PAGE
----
CEO withdraws bid to take Mediacom private

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Mediacom Communications founder and CEO Rocco Commisso announced Tuesday (8/31) that he has withdrawn his May 31st offer to buy out other shareholders and take the cable MSO private. Commisso lashed out at the company’s independent directors for rejecting a “meaningful increase” to his original bid of $6 per share. The news sent the stock into a freefall on Tuesday. It closed at $5.80, down over 15% for the day.


“I am very disappointed with the highly unusual process and ground rules established by the Special Committee and its financial and legal advisors to evaluate my proposal. I firmly believe that the Special Committee’s decision is not in the best interests of Mediacom’s shareholders,” Commisso said in a statement withdrawing his going private bid.

Commisso’s announcement expressed particular frustration that the Special Committee’s rejection of his revised offer deprived Mediacom’s public shareholders of the opportunity to decide for themselves whether or not to accept a price for their shares that represents a significant premium to the closing price of Mediacom shares on the trading day immediately prior to the May 31st offer and to the average closing price over the six-month period prior to such date.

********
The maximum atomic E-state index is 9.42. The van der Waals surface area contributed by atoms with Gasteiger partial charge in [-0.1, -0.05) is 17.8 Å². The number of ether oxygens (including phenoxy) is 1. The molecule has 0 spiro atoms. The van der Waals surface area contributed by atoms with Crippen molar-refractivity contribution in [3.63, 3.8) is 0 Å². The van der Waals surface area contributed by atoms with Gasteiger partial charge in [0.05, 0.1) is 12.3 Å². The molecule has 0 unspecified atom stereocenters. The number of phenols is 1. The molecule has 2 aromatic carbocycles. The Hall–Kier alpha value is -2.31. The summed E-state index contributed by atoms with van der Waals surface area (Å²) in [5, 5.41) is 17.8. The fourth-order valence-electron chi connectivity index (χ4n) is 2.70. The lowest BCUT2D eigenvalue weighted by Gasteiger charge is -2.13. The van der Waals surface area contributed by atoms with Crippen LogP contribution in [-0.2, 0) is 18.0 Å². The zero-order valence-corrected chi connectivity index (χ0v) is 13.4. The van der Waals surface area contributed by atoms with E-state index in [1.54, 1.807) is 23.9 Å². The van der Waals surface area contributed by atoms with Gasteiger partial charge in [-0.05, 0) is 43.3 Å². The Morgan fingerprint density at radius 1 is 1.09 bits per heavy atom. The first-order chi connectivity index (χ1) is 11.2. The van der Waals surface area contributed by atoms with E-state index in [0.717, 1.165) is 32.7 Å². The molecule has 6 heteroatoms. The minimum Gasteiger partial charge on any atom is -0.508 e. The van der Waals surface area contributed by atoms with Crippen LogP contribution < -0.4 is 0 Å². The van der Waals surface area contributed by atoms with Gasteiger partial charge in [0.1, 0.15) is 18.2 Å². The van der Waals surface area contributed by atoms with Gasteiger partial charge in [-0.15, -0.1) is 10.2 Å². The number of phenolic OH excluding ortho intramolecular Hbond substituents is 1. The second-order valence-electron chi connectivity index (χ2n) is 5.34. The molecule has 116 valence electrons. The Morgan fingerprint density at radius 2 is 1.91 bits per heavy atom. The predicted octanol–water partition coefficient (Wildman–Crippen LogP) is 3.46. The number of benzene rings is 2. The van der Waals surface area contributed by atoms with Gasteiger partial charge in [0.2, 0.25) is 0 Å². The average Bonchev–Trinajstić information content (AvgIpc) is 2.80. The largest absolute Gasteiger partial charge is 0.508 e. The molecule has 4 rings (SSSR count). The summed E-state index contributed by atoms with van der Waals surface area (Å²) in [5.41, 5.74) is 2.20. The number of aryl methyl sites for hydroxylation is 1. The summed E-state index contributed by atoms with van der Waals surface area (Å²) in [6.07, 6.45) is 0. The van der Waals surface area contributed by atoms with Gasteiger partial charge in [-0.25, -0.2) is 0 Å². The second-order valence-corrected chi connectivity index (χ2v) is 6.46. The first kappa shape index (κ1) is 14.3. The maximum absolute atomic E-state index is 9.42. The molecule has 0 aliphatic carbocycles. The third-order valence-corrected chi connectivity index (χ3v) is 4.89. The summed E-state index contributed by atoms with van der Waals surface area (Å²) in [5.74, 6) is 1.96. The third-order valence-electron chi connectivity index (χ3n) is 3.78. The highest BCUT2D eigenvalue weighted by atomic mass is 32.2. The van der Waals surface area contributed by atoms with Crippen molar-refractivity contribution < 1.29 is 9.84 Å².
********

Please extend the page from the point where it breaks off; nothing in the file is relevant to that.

Based on the rejection of his increased offer, the exact amount of which was not disclosed, Commisso said he had determined to withdraw his proposal and terminate discussions with the Special Committee. He reiterated that he currently has no interest in entering into a transaction to sell his Mediacom shares.

Commisso owns nearly 28.1 million of the cable MSO’s 68.1 million shares outstanding. And since more than 27 million of his shares are the company’s super-voting Class B shares, he holds 87% of the voting power. Thus, he can veto any attempt to sell the company to anyone else.

The offer to buy Mediacom at $6 per share had valued the company at about $4.1 billion, including assumption of approximately $3.7 billion in debt.

RBR-TVBR observation: The Wall Street speculators took a hit on this one. Based on speculation about an increased bid, the stock price had been bid up past $7 per share for a while and had closed Monday (8/30) at $6.85. The expectation that Commisso would raise his bid was correct, but the market hadn’t banked on the independent directors driving such a hard bargain that Commisso would walk away.


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